# Set non-negative floor for rolling sum, in SQL Server

I need to set a floor on the rolling sum calculation. For example, with

``````PKID    NumValue    GroupID
----------------------------
1       -1          1
2       -2          1
3       5           1
4       -7          1
5       1           2
``````

I would like to have:

``````PKID   RollingSum    GroupID
----------------------------- ## Explanation:
1      0             1        ## 0 - 1 < 0  => 0
2      0             1        ## 0 - 2 < 0  => 0
3      5             1        ## 0 + 5 > 0  => 5
4      0             1        ## 5 - 7 < 0  => 0
``````

When adding a negative number will cause the sum to be negative, the limit will be activated to set the result as zero. Subsequent addition should be based on this adjusted value, instead of the original rolling sum.

The expected result should be achieved using addition. If the fourth number changes from -7 to -3, the fourth result should be 2 instead of 0

If a single sum can be provided rather than a few rolling numbers, it would also be acceptable. I can use stored procedures to implement a non-negative addition, but that would be too low-level.

The real life problem for this is that we record order placed as positive amount and cancelled as negative. Due to connectivity issues customers may click the `cancel` button more than once, which will result in multiple negative values being recorded. When calculating our revenue, "zero" need to be a boundary for sales.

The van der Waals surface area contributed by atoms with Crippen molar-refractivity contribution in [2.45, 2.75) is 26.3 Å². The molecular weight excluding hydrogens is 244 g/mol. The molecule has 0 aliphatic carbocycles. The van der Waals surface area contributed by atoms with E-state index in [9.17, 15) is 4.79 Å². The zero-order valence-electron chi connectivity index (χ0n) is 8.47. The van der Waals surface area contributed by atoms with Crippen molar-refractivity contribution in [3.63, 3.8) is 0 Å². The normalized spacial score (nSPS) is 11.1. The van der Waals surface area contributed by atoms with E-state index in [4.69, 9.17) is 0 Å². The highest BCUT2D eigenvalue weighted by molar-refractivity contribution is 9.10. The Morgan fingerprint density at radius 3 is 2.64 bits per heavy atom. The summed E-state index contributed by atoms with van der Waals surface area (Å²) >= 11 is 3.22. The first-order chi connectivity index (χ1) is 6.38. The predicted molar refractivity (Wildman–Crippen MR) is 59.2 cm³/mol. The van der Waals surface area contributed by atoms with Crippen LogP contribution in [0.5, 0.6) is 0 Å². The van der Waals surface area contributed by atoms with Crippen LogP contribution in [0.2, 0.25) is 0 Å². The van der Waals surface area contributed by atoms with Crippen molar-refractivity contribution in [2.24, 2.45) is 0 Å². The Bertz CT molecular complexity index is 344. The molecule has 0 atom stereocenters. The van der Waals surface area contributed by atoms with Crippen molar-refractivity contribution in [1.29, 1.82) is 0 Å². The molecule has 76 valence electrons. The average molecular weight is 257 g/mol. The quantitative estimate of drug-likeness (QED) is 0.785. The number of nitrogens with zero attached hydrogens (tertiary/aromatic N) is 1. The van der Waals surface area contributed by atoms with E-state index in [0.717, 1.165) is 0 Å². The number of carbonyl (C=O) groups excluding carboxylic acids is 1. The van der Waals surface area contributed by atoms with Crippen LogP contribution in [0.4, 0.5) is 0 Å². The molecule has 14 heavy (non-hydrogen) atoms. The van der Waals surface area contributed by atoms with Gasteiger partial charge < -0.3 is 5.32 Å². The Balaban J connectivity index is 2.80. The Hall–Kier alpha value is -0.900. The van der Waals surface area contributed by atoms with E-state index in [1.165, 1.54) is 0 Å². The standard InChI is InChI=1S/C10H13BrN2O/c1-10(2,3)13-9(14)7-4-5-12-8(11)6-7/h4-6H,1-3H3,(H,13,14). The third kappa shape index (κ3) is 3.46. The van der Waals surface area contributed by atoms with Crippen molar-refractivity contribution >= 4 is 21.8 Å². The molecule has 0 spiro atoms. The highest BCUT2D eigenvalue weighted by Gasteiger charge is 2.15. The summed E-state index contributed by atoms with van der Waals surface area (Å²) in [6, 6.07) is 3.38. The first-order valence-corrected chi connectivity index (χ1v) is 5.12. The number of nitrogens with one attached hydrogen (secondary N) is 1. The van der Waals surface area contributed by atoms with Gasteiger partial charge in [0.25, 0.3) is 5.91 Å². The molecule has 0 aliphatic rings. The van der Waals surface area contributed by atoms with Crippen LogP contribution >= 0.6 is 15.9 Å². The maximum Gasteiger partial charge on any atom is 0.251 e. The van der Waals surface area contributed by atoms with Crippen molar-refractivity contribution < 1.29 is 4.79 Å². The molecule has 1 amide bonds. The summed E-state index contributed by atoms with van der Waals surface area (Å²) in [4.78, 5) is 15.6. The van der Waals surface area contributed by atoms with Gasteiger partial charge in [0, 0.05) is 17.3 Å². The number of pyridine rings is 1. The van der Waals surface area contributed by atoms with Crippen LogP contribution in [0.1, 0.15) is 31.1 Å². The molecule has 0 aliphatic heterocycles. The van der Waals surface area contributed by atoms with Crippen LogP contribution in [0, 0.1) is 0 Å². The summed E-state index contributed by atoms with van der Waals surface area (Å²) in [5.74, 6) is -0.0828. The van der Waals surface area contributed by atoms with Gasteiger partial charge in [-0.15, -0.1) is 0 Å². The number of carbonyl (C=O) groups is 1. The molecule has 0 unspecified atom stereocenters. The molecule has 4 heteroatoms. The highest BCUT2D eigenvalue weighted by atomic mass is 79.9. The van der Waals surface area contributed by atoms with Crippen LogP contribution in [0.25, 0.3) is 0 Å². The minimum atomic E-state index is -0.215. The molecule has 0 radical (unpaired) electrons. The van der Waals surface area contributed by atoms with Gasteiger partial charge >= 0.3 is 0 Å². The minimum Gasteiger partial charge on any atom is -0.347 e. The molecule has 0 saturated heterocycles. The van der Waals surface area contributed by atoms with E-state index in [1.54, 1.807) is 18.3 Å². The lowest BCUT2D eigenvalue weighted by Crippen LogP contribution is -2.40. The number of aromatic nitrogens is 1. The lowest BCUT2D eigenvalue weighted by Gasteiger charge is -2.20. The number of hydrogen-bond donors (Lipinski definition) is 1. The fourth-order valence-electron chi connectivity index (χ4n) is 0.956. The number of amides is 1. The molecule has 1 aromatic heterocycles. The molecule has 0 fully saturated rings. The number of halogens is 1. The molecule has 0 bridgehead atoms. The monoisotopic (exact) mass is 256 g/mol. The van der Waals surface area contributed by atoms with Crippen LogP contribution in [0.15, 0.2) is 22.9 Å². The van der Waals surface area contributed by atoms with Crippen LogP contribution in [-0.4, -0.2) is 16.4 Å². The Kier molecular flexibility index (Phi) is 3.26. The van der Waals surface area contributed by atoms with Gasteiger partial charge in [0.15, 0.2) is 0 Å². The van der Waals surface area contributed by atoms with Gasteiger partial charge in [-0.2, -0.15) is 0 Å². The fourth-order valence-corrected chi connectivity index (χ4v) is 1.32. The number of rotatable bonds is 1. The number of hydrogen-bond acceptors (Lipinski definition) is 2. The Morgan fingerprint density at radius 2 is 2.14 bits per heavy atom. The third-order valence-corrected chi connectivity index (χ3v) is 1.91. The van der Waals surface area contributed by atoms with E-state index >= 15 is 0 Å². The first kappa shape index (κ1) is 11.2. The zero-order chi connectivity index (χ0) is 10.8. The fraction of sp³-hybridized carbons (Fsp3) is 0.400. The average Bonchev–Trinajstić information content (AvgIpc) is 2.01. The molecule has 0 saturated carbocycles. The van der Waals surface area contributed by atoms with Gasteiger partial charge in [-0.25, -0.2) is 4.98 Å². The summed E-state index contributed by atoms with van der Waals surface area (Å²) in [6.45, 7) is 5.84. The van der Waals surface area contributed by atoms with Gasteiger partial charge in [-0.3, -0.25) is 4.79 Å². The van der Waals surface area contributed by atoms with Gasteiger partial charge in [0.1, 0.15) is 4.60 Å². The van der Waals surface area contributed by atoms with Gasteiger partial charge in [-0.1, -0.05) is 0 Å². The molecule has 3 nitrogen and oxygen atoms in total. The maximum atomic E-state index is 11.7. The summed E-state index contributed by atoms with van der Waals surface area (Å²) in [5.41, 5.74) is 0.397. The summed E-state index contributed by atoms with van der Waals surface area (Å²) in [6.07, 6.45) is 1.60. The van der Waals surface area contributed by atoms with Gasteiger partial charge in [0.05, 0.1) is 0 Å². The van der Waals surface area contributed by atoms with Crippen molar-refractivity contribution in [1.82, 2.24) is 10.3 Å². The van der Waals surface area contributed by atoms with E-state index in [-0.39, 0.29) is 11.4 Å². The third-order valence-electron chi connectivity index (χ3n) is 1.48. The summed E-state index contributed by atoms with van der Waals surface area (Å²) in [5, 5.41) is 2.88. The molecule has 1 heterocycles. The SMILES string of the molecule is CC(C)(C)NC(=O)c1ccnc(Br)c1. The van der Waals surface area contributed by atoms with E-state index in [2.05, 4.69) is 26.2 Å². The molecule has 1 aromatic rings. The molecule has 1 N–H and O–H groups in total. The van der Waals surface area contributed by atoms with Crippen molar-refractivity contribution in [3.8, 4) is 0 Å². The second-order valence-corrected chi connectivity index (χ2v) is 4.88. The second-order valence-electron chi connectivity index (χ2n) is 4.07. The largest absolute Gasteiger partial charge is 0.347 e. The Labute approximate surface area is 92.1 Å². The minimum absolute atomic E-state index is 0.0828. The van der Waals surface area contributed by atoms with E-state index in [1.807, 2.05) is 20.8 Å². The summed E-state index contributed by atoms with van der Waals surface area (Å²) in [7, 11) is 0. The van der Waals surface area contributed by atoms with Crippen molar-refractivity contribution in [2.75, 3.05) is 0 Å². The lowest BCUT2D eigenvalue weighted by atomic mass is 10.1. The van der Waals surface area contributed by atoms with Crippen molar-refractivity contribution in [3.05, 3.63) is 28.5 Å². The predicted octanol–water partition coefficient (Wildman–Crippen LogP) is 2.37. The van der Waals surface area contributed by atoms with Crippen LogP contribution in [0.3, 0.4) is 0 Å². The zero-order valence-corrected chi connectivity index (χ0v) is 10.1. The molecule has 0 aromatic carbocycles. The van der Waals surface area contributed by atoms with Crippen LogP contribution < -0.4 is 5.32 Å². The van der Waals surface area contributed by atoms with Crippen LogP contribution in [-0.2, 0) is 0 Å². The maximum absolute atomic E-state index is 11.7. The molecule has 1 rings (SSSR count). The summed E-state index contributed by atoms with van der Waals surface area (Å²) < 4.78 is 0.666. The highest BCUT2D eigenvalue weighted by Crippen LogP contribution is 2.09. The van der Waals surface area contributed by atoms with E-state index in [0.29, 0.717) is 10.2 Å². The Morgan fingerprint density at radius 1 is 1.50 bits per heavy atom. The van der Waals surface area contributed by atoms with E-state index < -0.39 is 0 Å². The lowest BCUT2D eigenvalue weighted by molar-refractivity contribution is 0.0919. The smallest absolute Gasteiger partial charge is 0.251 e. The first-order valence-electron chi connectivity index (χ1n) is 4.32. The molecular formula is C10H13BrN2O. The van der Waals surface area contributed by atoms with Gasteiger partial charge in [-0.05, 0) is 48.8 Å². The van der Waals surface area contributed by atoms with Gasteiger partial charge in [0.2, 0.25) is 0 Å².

This business application is absolutely stupid, but there's nothing I can do about that. For this question, please only consider solution that can be used by a DBA.

I expect fifty rows per `GroupID` at most.

• For purely friendly comparison. I was able to accomplish this in PostgreSQL without using recursion. I also upvoted this question as it is an abnormally fun and clever SQL problem. Jul 8, 2017 at 17:02

## 2 Answers

Here's a recursive CTE example I came up with (which seems to work). Is uses Row_Number() OVER to create a sequence number with no gaps. I don't know how well it would perform with your data, but it's something to try.

``````--Set up demo data
IF OBJECT_ID('tempdb..#temp') IS NOT NULL
drop table #temp
go
create table #temp (PKID int, NumValue int, GroupID int)
insert into #temp values
(1,-1,1), (3,-2,1), (5,5,1), (7,-3,1), (9,1,2)

--here is the real code
;
with RowNumberAddedToTemp as
(
SELECT
ROW_NUMBER() OVER(ORDER BY PKID ASC) AS rn,
* from #temp
)
,x
AS (
SELECT PKID         --Anchor row
,NumValue
,RunningTotal = CASE
WHEN NumValue < 0   --if initial value less than zero, make zero
THEN 0
ELSE NumValue
END
,GroupID
,rn
FROM RowNumberAddedToTemp
WHERE rn = 1

UNION ALL

SELECT y.PKID
,y.NumValue
,CASE
WHEN x.GroupID <> y.groupid     --did GroupId change?
THEN CASE
WHEN y.NumValue < 0     --if value is less than zero, make zero
THEN 0
ELSE y.numvalue         --start new groupid totals
END
WHEN x.RunningTotal + y.NumValue < 0    --If adding the current row makes the total < 0, make zero
THEN 0
ELSE x.RunningTotal + y.NumValue        --Add to the running total for the current groupid
END
,y.Groupid